As the UK public sector struggles with the post-pandemic aftermath, there has been additional public spending due to COVID-19, the requirement to tackle NHS backlogs, and delivering government priorities including eliminating carbon emission and transitioning to net zero carbon by 2050, urged the need for solid public sector financial management like never before.
A drop in the performance of the public sector body or a weak financial position will result in severe consequences for everyone, reducing necessary services, tax rises, and more. Audit services for the public sector give assurance that the public funds are appropriately spent and restore confidence in the public finances when there is evidence of a severe loss of trust in the government.
This comprehensive guide will cover how audit services for public sector organisations ensure transparency and accountability.
Table of contents
What is auditing in public sector organisations?
Public sector auditing is the systematic process of independently investigating, examining and assessing evidence to identify if the information or actual conditions in the organisation conform to established criteria. It is the statutory requirement of the public sector body to ensure that their financial statements are audited annually unless eligible for smaller body exemptions.
An audit is a tool to safeguard themselves against fraud, material misstatement, and errors. Audits add credibility to the financial reporting process and help build trust and reputation.
All public sector organisation audits start with a goal that may differ based on the type of audit conducted. The primary objective of an audit service in the public sector includes:
● Offering independent, objective, and reliable information to the intended users and deriving conclusions or opinions depending on sufficient and appropriate evidence collected throughout the auditing process related to public sector entities
● Improving accountability and transparency, motivating organisations for continuous improvements and sustained confidence in the thoughtful use of public funds and assets, and maintaining good performance of the public administration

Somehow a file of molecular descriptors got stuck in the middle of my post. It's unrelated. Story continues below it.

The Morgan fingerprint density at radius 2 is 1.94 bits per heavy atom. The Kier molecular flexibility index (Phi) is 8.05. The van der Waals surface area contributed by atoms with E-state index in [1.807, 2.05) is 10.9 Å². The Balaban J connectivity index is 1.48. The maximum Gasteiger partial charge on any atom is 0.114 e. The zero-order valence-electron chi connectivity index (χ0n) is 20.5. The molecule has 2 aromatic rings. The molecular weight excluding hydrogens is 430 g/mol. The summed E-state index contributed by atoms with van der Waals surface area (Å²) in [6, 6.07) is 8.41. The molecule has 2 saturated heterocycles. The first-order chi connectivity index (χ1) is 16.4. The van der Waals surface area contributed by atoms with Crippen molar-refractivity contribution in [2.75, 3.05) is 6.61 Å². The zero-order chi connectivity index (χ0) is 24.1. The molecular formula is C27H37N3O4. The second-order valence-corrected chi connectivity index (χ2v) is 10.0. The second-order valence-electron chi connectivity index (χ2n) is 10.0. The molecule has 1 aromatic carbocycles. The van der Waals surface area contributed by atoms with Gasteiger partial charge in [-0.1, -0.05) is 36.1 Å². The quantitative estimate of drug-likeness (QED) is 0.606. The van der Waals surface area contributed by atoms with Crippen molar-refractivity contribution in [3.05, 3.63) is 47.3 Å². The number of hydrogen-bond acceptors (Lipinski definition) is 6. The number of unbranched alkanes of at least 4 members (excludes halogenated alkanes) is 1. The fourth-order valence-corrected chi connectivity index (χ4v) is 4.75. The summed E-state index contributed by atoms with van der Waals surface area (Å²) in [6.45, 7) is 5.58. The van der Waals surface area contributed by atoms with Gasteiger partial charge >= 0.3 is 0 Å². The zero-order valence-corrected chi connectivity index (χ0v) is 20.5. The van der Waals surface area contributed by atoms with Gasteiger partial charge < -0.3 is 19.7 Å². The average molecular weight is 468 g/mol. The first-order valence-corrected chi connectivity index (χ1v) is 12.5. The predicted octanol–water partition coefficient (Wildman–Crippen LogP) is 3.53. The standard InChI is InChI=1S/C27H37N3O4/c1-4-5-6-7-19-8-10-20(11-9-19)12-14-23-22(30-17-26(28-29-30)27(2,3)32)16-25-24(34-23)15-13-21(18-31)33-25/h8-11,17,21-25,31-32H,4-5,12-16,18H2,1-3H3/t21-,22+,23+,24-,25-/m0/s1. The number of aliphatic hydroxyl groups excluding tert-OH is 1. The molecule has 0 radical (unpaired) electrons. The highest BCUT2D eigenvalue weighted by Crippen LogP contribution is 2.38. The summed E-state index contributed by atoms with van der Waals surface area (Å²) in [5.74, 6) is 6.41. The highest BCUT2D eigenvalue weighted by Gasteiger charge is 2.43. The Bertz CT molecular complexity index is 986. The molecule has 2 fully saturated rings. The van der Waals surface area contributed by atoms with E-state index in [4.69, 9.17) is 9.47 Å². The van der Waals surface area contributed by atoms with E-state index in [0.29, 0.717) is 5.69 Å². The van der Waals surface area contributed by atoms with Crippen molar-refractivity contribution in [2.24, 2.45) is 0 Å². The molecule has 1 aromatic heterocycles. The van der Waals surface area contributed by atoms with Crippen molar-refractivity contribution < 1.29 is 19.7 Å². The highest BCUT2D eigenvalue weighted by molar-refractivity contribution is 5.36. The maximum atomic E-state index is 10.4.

● Enhancing the efficiency of the organisations in charge of managing activities with public funds as well as those that perform general oversight and corrective action over the public sector
● Fostering motivation for change through detailed insights and knowledge, thorough analysis, and well-supported suggestions for organisational improvement
What are the critical elements of an effective public sector audit?
Public sector audit activities need:
● Organisational independence: Auditors perform their activities independently without the interference of the entity being audited.
● A formal mandate: The government must establish the powers and duties of an auditor, including the audit procedures and reporting requirements and the obligation of the entity being audited to collaborate with the auditor.
● Unrestricted access: The auditors must have unrestricted access to assets, employees, and organisation records
● Sufficient funding: The audit process can be expensive, and the organisation must ensure adequate funding related to the size of its audit responsibilities.
● Organisation support: Every organisation member must support the auditor in finding evidence and helping them effectively conclude.
● Professional audit standards: The organisation and the auditor must maintain professional audit standards to promote quality audit work that is systematic, objective, and evidence-based.